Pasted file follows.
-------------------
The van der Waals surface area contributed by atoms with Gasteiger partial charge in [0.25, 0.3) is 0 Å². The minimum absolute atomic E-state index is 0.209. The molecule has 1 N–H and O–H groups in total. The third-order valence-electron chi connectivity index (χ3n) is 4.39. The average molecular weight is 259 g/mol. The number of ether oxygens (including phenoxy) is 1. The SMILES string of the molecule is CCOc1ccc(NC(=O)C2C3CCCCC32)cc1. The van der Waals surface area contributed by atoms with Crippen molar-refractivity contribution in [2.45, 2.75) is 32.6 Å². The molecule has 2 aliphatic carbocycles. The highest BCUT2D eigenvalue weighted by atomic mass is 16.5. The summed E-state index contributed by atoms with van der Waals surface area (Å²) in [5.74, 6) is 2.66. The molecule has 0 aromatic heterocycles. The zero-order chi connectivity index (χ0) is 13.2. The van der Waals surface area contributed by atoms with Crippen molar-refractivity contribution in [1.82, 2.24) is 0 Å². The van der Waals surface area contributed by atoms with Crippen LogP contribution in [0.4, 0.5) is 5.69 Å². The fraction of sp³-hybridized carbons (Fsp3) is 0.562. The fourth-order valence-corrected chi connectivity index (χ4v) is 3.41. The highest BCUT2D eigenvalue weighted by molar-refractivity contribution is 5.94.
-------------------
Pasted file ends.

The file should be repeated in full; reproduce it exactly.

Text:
The van der Waals surface area contributed by atoms with Gasteiger partial charge in [0.25, 0.3) is 0 Å². The minimum absolute atomic E-state index is 0.209. The molecule has 1 N–H and O–H groups in total. The third-order valence-electron chi connectivity index (χ3n) is 4.39. The average molecular weight is 259 g/mol. The number of ether oxygens (including phenoxy) is 1. The SMILES string of the molecule is CCOc1ccc(NC(=O)C2C3CCCCC32)cc1. The van der Waals surface area contributed by atoms with Crippen molar-refractivity contribution in [2.45, 2.75) is 32.6 Å². The molecule has 2 aliphatic carbocycles. The highest BCUT2D eigenvalue weighted by atomic mass is 16.5. The summed E-state index contributed by atoms with van der Waals surface area (Å²) in [5.74, 6) is 2.66. The molecule has 0 aromatic heterocycles. The zero-order chi connectivity index (χ0) is 13.2. The van der Waals surface area contributed by atoms with Crippen molar-refractivity contribution in [1.82, 2.24) is 0 Å². The van der Waals surface area contributed by atoms with Crippen LogP contribution in [0.4, 0.5) is 5.69 Å². The fraction of sp³-hybridized carbons (Fsp3) is 0.562. The fourth-order valence-corrected chi connectivity index (χ4v) is 3.41. The highest BCUT2D eigenvalue weighted by molar-refractivity contribution is 5.94.